A Neighborhood Walk in February In winter’s ice-edged heel solstitial light Foretells a snowfall sniffed before it’s felt. A barn owl’s perch seems near Orion’s Belt. Suburban foxes bark to still grief’s fright. Her fluent saunter calms the season’s bite Like skaters glide on slim liquescent melt. Her lissome stride expresses what’s been dealt Need not congeal to austere glacial night. By alpenglow that limns this twilight sprint, She opens trails through bleak hibernal frost. In supple sign, by dint of limber hint, Her insight blazes culs-de-sac we cross. From cuttings’ cold frames, subtleties of tint, She teaches found betokens nothing lost.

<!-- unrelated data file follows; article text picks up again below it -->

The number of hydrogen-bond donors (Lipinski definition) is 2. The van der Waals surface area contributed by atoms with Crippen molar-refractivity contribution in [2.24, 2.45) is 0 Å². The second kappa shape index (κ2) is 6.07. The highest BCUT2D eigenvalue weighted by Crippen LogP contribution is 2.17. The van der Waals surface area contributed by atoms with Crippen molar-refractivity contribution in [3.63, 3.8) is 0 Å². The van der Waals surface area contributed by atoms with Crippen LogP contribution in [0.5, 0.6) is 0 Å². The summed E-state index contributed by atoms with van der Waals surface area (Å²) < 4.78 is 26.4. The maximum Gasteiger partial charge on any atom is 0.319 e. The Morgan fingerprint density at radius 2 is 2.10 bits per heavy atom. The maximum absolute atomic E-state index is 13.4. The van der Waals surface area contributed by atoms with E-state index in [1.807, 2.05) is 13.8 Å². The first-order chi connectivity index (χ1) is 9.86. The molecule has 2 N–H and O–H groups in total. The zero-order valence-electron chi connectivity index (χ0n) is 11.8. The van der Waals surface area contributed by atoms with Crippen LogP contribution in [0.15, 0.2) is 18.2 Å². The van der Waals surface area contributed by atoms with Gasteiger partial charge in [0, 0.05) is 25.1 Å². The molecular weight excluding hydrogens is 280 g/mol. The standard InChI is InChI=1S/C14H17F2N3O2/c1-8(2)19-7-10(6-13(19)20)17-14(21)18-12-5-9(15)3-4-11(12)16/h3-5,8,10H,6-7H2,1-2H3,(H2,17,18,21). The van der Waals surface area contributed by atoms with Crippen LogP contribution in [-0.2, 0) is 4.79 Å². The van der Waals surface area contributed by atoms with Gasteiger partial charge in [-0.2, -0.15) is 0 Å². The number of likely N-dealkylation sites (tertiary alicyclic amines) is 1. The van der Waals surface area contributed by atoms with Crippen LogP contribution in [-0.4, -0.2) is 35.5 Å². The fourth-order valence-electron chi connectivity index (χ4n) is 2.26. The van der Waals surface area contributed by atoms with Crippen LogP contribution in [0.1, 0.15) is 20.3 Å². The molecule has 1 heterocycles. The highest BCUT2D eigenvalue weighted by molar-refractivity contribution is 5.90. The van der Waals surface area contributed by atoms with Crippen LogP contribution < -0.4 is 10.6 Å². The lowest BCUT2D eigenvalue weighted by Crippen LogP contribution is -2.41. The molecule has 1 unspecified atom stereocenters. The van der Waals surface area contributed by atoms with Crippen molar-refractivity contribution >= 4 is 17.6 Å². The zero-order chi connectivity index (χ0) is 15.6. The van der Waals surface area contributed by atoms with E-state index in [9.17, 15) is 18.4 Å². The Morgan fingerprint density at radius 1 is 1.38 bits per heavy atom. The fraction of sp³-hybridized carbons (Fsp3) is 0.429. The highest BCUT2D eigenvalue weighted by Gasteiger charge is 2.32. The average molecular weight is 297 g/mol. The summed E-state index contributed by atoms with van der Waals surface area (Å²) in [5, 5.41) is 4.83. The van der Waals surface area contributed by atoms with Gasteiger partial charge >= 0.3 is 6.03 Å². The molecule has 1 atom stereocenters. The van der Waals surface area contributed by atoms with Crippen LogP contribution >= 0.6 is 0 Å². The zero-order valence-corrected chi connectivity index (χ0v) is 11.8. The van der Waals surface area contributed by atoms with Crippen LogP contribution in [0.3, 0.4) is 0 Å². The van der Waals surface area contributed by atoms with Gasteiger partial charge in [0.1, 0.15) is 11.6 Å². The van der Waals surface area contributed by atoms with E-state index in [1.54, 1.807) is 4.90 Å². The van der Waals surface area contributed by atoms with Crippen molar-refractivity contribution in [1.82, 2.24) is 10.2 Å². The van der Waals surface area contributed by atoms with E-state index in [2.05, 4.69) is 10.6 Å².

Hopkins Waking to hope after matins he hums two new plainsongs to occupy his time, Thinks of writing Bridges to criticize the rhyme, Then stops, live in his tracks, knowing sure as Christ comes How choristers reckon to chant the sublime But rework of soul never sums.
Growing up in Baltimore, Mike Reis is a poet, environmental historian, hiker, essayist, and inveterate beachcomber living now in Silver Spring, Maryland. With his fiancee, he enjoys dancing to blues rock. He has had poems published in Gargoyle, Lucille, Urthkin, The Archer, Laughing Bear, Unicorn, WXPN Express, the Amelia poetry postcard series, Cabin Fever (the anthology of the Joaquin Miller Cabin Poetry Series), and North of Oxford (forthcoming).